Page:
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Best paper award for doctoral student Matthew Holly and Prof. Carl Tropper

Computer simulations have become key in understanding many natural systems in physics (computational physics), astrophysics, chemistry and biology, human systems in economics, psychology, social science, and engineering. In some cases, simulating the behavior is the only possible option. As our computational models of these systems grow larger and more complex, the demand on computational resources is increasing dramatically. Harnessing the power of parallel computing is the only way to make significant performance improvements. Unfortunately, many existing commonly used strategies such as n-body simulations cannot be adopted easily to efficient parallelization.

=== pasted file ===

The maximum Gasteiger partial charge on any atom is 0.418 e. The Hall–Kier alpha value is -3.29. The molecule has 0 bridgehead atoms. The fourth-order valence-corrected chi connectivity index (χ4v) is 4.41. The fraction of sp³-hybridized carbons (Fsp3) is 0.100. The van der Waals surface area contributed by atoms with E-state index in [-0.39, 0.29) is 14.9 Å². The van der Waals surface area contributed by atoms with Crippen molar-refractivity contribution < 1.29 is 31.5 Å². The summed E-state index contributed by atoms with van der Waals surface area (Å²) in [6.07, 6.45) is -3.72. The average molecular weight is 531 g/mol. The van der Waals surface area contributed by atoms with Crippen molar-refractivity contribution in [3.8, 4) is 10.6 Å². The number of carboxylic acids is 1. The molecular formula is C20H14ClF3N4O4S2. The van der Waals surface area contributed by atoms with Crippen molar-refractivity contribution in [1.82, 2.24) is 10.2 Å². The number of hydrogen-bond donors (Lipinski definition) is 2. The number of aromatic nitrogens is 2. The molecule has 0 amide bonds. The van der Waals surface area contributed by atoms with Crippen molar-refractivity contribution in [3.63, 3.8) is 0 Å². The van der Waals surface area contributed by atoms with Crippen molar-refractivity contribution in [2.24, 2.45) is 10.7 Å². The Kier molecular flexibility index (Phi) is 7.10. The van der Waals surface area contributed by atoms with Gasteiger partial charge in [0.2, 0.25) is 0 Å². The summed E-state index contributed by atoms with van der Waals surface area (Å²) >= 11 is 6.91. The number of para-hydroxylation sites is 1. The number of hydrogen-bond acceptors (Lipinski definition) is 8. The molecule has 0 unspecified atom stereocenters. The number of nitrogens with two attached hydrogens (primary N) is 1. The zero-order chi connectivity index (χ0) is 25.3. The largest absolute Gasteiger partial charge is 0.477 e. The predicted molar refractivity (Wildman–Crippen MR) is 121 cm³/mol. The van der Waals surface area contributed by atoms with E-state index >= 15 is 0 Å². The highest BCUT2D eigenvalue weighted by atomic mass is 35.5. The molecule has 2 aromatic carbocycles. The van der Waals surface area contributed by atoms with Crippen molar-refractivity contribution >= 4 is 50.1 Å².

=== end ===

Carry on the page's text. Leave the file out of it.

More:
Doctoral student Matthew Holly together with his thesis advisor Prof. Carl Tropper now made a significant contribution towards solving this problem. "The problem just drove both of us crazy, mostly him I guess." says Prof. Carl Tropper about his collaboration with Matthew. He then elaborates further: "Matthew's work can change the way cosmologists do n-body simulations. It is far faster then the traditional numerical methods and is the most accurate approach available to them." Recently in June 2011, their paper "Parallel Discrete Event Simulation of the n-Body Problem" was awarded the best paper at the 25th Workshop on the Principles of Advanced and Distributed Simulation (PADS 2011).

Congratulations to Matthew and Carl!